That hymns around thee! Birth-place of the brave!
My own-my glorious home!-the very wave,
Rolling in strength and beauty, leaps on high,
As if rejoicing on thy beach to die!
My loved-my father-land! thy faults to me
Are as the specks which men at noon-tide see
Upon the blinding sun, and dwindle pale
Beneath by virtue's and thy glory's veil.
Land of my birth! where'er thy sons may roam,
Their pride-their boast-their passport-is their home!"

IV.

'Twas early spring; and winter lingered still
On the cold summit of the snow-capt hill;
Over the earth as sleep steals on the soul.
The day was closing, and slow darkness stole
Till sleep and darkness reign, and we but know,
On waking that we slept; but may not tell-
Nor marked we when sleep's darkness on us fell.
A lonely stranger then bent anxiously o'er
A rustic gate before the cottage door-
The snow-white cottage where the chestnuts grew,
And o'er its roof their arching branches threw,
It was young Edmund, gazing through his tears
On the now cheerless home of early years-
While as the grave of buried joys it stood,
Its white walls shadowed through the leafless wood
The once arched woodbine waving wild and bare,
The parterre, erst the object of his care,
With early weeds o'ergrown, and slow decay
Had changed or swept all else he loved away.
Upon the sacred threshold, once his own,
He silent stood, unwelcomed and unknown,
Gazed, sighed, and turned away; then sadly strayed
To the cold, dreamless churchyard, where were laid
His parents, side by side. A change had come
O'er all that he had loved ;-his home was dumb
And through the vale no accent met his ear
That he was wont in early days to hear;
While childhood's scenes fell dimly on his view,
As a dull picture of a spot we knew,
Where we but cold and lifeless forms can trace,
But no bold truth nor one familiar face.

V.

Night sat upon the graves like gloom to gloom
As silent treading o'er each lowly tomb,
Thoughtful and sad, he lonely strove to trace,
Amidst the graves his father's resting place.
And well the spot he knew, yea, it alone
Was all now left that he might call his own
Of all that was his kindred's, and although
He looked for no proud monument to show
The tomb he sought, yet mem'ry marked the spot
Where slept his ancestors; and had it not,
He deemed-he felt-that if his feet but trode
Upon his parent's dust, the voice of God,
As it of old, flashed through a prophet's breast
Would in his whisper-"Here they rest!"
'Twas an Enthusiast's thought;-but oh! to tread
With darkness round us, midst the voiceless dead,
With not an eye but Heaven's upon our face-
At such a moment, and in such a place,
Seeking the dead we love, who would not feel,
Yea, and believe as he did then, and kneel
On friend or father's grave, and kiss the sod
As in the presence of our father's God!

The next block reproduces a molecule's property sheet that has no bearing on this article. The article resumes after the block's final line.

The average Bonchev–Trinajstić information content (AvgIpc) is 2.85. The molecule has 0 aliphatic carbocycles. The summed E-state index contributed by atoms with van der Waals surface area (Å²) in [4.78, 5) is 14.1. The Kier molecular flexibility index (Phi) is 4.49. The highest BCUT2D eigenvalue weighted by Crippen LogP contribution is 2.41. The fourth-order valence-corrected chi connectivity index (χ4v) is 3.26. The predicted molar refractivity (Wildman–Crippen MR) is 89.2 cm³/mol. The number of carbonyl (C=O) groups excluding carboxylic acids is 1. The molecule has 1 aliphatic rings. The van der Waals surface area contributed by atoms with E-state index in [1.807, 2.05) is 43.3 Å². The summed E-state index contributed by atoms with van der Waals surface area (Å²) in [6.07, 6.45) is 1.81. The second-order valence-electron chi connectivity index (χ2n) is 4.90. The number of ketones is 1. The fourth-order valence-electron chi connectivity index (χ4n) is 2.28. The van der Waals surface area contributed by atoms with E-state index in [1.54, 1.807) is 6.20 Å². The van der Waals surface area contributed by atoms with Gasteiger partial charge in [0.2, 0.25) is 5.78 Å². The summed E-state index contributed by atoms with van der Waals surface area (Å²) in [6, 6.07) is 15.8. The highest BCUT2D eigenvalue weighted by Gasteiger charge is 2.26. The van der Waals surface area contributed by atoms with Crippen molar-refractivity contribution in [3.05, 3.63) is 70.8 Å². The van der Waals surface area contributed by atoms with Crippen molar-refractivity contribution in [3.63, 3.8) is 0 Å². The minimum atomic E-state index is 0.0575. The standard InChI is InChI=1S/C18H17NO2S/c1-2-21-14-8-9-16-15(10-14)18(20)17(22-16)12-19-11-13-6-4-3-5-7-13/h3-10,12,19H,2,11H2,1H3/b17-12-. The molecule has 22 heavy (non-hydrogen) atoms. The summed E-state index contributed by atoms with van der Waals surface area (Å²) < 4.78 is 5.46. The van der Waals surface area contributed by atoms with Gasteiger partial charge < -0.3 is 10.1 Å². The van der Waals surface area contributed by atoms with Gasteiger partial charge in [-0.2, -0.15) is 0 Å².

VI.

He reached the spot;-he startled-trembled-wept;
And through his bosom wildest feelings swept.
He sought a nameless grave, but o'er the place
Where slept the generations of his race,
A marble pillar rose!-"O Heaven!" he cried
"Has avaricious Ruin's hand denied
The parents of my heart a grave with those
Of their own kindred?-Have their ruthless foes
Grasped this last sacred spot we called our own
If but a weed upon that grave had grown
I would have honoured it!-have called it brother!
Even for my father's sake, and thine, my mother!
But that cold marble freezes up my heart
And seems to tell me that I have no part
With its proud dead; while through the veil of night,
The name it bears yet mocks my anxious sight."
Thus cried he bitterly, then trembling, placed
His fingers on the marble, while he traced
Its letters one by one, and o'er and o'er;-
Grew blind with eagerness, and shook the more,
As with each touch the feeling o'er him came-
The unseen letters formed his father's name!

VII.

While thus with beating heart, pursuing still
His anxious task slow o'er a neighbouring hill
The broad moon rose, by not a cloud concealed,
Lit up the valley, and the tomb revealed!-
His parent's tomb!-and now with wild surprise,
He saw the column burst upon his eyes-
Fair, chaste, and beautiful; and on it read
These lines in mem'ry of his honoured dead-
"Beneath repose the virtuous and the just,
Mingled in death, affection's hallowed dust.
In token of their worth, this simple stone,
Is, as a daughter's tribute, reared by one
Who loved them as such, and their names would save
As virtue's record o'er their lowly grave."
"Helen!" he fondly cried, "thy hand is here!"
And the cold grave received his burning tear;
Then knelt he o'er it-clasped his hands in prayer-
But, while yet lone and fervid kneeling there,
Before his eyes upon the grave appear
Primroses twain-the firstlings of the year,
And bursting forth between the blossomed two,
Twin open buds in simple beauty grew.
He gazed-he loved them as a living thing;
And wondrous thoughts and strange imagining
Those simple flowers spoke to his listening soul
In superstition's whispers; whose control
The wisest in their secret moments feel,
And blush at weakness they may not reveal.

VIII.

He left the place of death; and rapt in thought,